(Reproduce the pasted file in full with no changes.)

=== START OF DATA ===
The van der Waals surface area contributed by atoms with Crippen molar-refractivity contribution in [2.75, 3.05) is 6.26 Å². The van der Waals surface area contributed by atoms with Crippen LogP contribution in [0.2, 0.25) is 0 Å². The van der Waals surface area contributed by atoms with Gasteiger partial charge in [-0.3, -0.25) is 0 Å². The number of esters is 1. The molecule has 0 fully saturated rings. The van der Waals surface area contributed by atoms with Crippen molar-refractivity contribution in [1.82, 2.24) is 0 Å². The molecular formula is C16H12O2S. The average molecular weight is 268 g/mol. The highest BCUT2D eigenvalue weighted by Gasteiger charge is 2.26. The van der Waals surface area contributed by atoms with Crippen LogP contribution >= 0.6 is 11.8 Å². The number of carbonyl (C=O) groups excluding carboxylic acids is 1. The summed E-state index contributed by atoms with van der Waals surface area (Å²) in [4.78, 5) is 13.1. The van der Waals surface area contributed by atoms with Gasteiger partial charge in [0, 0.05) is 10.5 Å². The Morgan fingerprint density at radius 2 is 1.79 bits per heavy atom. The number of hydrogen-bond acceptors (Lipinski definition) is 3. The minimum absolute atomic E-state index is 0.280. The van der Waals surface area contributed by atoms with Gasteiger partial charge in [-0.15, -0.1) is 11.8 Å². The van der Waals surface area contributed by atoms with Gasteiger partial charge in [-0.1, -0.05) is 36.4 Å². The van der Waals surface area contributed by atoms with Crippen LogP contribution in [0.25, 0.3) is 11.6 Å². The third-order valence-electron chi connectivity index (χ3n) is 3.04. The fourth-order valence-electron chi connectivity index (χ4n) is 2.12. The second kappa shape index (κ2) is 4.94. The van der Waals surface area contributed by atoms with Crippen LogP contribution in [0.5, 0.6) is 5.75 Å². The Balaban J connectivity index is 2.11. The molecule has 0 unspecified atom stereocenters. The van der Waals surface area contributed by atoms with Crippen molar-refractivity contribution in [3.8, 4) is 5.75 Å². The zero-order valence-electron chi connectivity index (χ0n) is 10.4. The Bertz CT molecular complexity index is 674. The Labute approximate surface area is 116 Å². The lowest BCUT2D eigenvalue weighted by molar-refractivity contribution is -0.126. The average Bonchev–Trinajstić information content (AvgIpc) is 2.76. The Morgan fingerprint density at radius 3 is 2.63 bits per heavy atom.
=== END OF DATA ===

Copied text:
The van der Waals surface area contributed by atoms with Crippen molar-refractivity contribution in [2.75, 3.05) is 6.26 Å². The van der Waals surface area contributed by atoms with Crippen LogP contribution in [0.2, 0.25) is 0 Å². The van der Waals surface area contributed by atoms with Gasteiger partial charge in [-0.3, -0.25) is 0 Å². The number of esters is 1. The molecule has 0 fully saturated rings. The van der Waals surface area contributed by atoms with Crippen molar-refractivity contribution in [1.82, 2.24) is 0 Å². The molecular formula is C16H12O2S. The average molecular weight is 268 g/mol. The highest BCUT2D eigenvalue weighted by Gasteiger charge is 2.26. The van der Waals surface area contributed by atoms with Crippen LogP contribution >= 0.6 is 11.8 Å². The number of carbonyl (C=O) groups excluding carboxylic acids is 1. The summed E-state index contributed by atoms with van der Waals surface area (Å²) in [4.78, 5) is 13.1. The van der Waals surface area contributed by atoms with Gasteiger partial charge in [0, 0.05) is 10.5 Å². The Morgan fingerprint density at radius 2 is 1.79 bits per heavy atom. The number of hydrogen-bond acceptors (Lipinski definition) is 3. The minimum absolute atomic E-state index is 0.280. The van der Waals surface area contributed by atoms with Gasteiger partial charge in [-0.15, -0.1) is 11.8 Å². The van der Waals surface area contributed by atoms with Gasteiger partial charge in [-0.1, -0.05) is 36.4 Å². The van der Waals surface area contributed by atoms with Crippen LogP contribution in [0.25, 0.3) is 11.6 Å². The third-order valence-electron chi connectivity index (χ3n) is 3.04. The fourth-order valence-electron chi connectivity index (χ4n) is 2.12. The second kappa shape index (κ2) is 4.94. The van der Waals surface area contributed by atoms with Crippen LogP contribution in [0.5, 0.6) is 5.75 Å². The Balaban J connectivity index is 2.11. The molecule has 0 unspecified atom stereocenters. The van der Waals surface area contributed by atoms with Crippen molar-refractivity contribution in [3.8, 4) is 5.75 Å². The zero-order valence-electron chi connectivity index (χ0n) is 10.4. The Bertz CT molecular complexity index is 674. The Labute approximate surface area is 116 Å². The lowest BCUT2D eigenvalue weighted by molar-refractivity contribution is -0.126. The average Bonchev–Trinajstić information content (AvgIpc) is 2.76. The Morgan fingerprint density at radius 3 is 2.63 bits per heavy atom.